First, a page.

Kolmogorov–Smirnov test showed variable distributions not different from normal. Comparisons among groups of baseline continuous variables were done by one-way analysis of varianca (ANOVA). ANOVA for repeated measures was applied to compare the effects of treatments on the outcome variables. Multiple between-groups and within-group analyses were done by unpaired and paired t test, respectively, with Bonferroni correction. Categorical variables were compared by χ2 test or Fisher exact test, as indicated. Correlations were assessed by Pearson test. Data are reported as mean±SD or proportions. A two-tailed p value <0.05 was considered as statistically significant. Statistical analyses were performed by the SPSS V.17.0 statistical software (SPSS Italia, Inc., Florence, Italy).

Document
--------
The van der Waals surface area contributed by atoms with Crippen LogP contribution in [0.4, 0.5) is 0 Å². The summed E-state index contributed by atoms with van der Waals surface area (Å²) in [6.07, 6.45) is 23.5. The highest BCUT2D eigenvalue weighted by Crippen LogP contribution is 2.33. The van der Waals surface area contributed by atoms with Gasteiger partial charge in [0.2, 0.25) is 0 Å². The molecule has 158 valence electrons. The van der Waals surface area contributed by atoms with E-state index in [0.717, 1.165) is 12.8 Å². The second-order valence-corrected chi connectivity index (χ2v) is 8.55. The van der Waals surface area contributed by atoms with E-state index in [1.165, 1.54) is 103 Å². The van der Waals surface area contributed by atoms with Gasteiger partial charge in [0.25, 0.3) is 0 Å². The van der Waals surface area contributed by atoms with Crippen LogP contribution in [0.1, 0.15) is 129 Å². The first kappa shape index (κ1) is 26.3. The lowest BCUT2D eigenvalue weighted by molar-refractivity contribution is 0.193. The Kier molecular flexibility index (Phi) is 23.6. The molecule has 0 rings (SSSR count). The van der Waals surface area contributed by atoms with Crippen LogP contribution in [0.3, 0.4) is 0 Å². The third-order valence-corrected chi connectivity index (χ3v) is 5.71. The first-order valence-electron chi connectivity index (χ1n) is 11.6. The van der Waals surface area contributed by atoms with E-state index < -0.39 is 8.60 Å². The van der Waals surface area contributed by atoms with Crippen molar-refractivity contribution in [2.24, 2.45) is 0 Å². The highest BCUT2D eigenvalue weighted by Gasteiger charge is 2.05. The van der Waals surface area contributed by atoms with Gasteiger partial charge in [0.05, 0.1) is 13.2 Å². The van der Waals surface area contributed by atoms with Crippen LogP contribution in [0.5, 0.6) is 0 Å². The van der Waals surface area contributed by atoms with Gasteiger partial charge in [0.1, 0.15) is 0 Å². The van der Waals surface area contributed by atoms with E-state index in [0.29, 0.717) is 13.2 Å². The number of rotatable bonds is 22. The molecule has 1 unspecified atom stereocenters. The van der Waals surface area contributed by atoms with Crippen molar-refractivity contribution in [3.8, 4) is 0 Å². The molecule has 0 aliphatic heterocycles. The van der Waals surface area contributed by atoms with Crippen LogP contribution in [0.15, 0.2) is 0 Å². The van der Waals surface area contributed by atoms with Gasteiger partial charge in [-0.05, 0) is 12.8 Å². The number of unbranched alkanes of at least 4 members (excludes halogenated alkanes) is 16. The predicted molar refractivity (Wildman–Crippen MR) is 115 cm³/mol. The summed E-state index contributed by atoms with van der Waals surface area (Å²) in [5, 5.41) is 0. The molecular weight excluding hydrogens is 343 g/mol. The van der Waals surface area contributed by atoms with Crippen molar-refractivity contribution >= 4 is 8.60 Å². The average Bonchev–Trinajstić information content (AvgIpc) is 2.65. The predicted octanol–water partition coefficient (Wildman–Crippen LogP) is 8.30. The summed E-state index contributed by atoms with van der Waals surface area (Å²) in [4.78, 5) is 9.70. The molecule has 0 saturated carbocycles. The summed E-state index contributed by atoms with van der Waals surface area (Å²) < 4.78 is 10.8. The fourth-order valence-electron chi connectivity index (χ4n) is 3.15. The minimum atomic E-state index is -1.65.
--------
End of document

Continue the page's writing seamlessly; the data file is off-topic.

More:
The main clinical characteristics of the three groups of patients are summarised in table 1. Five patients dropped out from the study (three in the atenolol group, two in the placebo group). Thus, 61 patients (20 in the placebo group, 19 in the atenolol group and 22 in the ivabradine group) constituted the final population of the study. There were no differences with regard to age, gender, cardiovascular risk factors and drug therapy. No significant changes in clinical features, as well as in main laboratory variables, were shown during the short term follow-up of the study (data not shown).
At enrolment, basal brachial artery diameter and blood flow velocity, peak blood flow velocity, FMD and NMD were comparable among groups (table 2). No significant correlation was found between HR and FMD at baseline in the whole population (r=−0.14; p=0.27).